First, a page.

The Russian-registered Katusha squad proudly celebrated five years in the peloton during a day of celebrations in Germany yesterday.

Festivities took place in Koblenz, home of the their bike manufacturer Canyon, and included a one-hour team presentation followed by a five-course meal for sponsors, riders and invited guests.

Memorable moments of the former, which awkwardly ebbed and flowed between a number of languages, included team owner Igor Makarov presenting sports director Viacheslav Ekimov with a horseshoe for good luck, and a rendition of “Happy Birthday” (in English) by Philipp Kirkorov, who was introduced as “the Russian King of Pop, the number one Russian singer and one of Russia’s best dancers”. Monroe eat your heart out.

Although the team’s number three WorldTour ranking in 2013 was largely because of the results of Spaniards Joaquim Rodriguez and Daniel Moreno, Katusha – aka the Russian Global Cycling Project – remain proud of their origins.

Numerous references to the forthcoming Winter Olympic Games in Sochi were included during the team presentation, and the event ended with a rendition of the Russian national anthem.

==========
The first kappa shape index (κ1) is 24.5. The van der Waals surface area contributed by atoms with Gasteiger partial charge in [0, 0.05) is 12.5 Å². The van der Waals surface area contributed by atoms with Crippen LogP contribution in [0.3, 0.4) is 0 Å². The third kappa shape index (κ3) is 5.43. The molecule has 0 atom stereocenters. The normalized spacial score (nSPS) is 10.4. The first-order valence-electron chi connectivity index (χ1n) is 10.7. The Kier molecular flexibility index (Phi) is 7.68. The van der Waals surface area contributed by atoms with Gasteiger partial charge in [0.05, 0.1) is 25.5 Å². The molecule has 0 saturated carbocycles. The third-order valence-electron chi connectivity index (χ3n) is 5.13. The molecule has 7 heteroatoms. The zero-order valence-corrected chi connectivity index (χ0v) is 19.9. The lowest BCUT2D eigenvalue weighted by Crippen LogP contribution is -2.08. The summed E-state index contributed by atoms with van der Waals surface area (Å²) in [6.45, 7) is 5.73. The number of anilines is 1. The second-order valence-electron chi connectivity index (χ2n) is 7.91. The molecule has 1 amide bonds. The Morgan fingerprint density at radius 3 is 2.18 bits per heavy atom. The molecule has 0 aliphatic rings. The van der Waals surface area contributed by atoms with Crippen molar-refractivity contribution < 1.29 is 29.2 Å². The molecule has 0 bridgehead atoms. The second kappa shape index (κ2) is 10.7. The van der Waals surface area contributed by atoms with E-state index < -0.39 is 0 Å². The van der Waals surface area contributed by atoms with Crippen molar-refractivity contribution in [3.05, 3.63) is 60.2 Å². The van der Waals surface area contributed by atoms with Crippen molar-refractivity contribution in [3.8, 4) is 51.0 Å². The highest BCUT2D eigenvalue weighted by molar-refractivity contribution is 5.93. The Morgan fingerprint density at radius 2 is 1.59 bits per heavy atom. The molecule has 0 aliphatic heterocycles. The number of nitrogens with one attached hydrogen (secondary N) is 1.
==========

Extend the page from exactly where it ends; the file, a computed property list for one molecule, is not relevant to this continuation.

Thirty-four-year-old Rodriguez has been a part of the team for all but its debut 2009 season, and stated its Russian emphasis is not a detriment to those not from the Eastern European country.

“Honestly, it’s not the problem you think it is or that I thought it would be to begin with,” said Rodriguez. “In cycling, there are always mixed nationalities within teams, you rarely get completely Russian or Spanish teams. We are all young, we are all hungry, and we have the same objectives. There’s a good atmosphere within the team.”

 

  • Ken Evans

    The team name is rather unfortunately chosen, as some people confuse it with the WW2 “Katyusha” rocket launcher. When in fact it is not directly connected, and is not a military weapons sponsor.